The additional work of art sits beside Nick Bailey’s two other fascinating works that relate to both of his grandfathers’ participation in the Great War and the Second World War.
These large Edwardian framed collages were produced from artefacts, including service records, about his grandfathers Cecil Lear Bailey of Nantwich and Frank Leighton Jones of Crewe.
The new work is a portrayal of the last dogfight between the ‘Red Baron’ Manfred Von Richtofen in a Fokker Triplane and Captain Roy Brown of Canada in a Sopwith Camel. It also details Australian ground forces who also reputedly had a part in Richtofen’s demise on April 21, 1918.
Nick Bailey said: “Ever since I was a small child I was fascinated by the world wars, in particular the aeroplanes and pilots that fought in the Great War.
“Fifty years on I was in Manchester passing a model shop and noticed a limited edition set in die cast of Captain Roy Brown’s Sopwith Camel and Baron Manfred Von Richtofen’s Fokker Triplane.
“I bought the set and then thought about how to utilise these castings for a work of art that would depict the last moments of Richtofen’s life when he was brought down on April 21, 1918 over the trenches.”
The piece took six months to develop and even utilised artistic techniques that originate in the Renaissance and earlier such as ‘Gridding Up’ to scale up hand drawn images of the two fighters in combat.
The finished piece is a mixed media collage and is framed in period Edwardian style comprising information regarding where the aerial battle took place, who were the top ‘Aces’ from the British Commonwealth and Germany during the Great War and how many ‘kills’ they recorded.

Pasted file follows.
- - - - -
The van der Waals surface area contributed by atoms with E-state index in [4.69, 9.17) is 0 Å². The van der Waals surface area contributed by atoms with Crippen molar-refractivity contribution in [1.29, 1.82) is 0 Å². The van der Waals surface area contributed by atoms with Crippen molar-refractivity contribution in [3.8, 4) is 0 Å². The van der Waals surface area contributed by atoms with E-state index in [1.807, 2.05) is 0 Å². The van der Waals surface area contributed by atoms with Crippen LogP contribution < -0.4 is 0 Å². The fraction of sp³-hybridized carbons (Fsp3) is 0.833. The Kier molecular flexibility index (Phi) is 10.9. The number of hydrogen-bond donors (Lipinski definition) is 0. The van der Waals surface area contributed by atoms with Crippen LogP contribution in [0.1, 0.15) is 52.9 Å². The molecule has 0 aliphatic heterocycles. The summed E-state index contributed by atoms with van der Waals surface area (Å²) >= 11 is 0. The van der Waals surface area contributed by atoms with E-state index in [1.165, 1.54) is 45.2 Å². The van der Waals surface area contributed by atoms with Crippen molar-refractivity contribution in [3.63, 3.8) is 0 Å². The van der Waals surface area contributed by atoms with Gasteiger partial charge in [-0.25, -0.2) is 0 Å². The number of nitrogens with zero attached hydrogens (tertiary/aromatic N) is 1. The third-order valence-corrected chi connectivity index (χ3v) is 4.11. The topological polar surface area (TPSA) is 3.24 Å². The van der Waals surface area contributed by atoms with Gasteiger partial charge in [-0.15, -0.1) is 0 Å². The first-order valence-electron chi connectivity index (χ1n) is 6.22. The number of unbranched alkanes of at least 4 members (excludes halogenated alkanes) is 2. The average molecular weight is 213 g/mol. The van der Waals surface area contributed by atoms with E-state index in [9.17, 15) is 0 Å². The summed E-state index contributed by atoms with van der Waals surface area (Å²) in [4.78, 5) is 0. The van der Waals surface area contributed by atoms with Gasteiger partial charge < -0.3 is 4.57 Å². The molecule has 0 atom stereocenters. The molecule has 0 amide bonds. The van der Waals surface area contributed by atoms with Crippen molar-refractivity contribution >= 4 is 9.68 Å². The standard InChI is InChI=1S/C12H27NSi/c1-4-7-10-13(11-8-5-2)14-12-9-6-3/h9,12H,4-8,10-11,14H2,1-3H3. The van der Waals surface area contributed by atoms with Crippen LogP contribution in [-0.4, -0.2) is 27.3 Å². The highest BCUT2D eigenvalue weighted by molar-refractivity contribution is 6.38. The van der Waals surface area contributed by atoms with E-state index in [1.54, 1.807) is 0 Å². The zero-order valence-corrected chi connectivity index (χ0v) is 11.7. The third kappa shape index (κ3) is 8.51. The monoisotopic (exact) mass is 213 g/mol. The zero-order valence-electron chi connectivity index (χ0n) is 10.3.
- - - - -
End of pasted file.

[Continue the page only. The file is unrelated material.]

Also included is reference to the Pour Le Merite or ‘Blue Max’ medal awarded to the Red Baron during the Great War which was the highest order of merit awarded by the Kingdom of Prussia.
Further into the painting are depictions of the devastation on the ground over which these pilots fought and an image of an Australian infantryman shooting into the sky at the ailing Fokker Triplane being pursued by Captain Brown.
To this day there remains debate and intrigue in military history circles as to who actually fired the fatal shot. It will probably remain a mystery forever, but the event had a massive psychological impact on the German forces and civilians and helped to bring about the end of the conflict some six months later in November 1918.
Nick’s artworks will be on display at the Cheshire Military Museum until the end of 2014.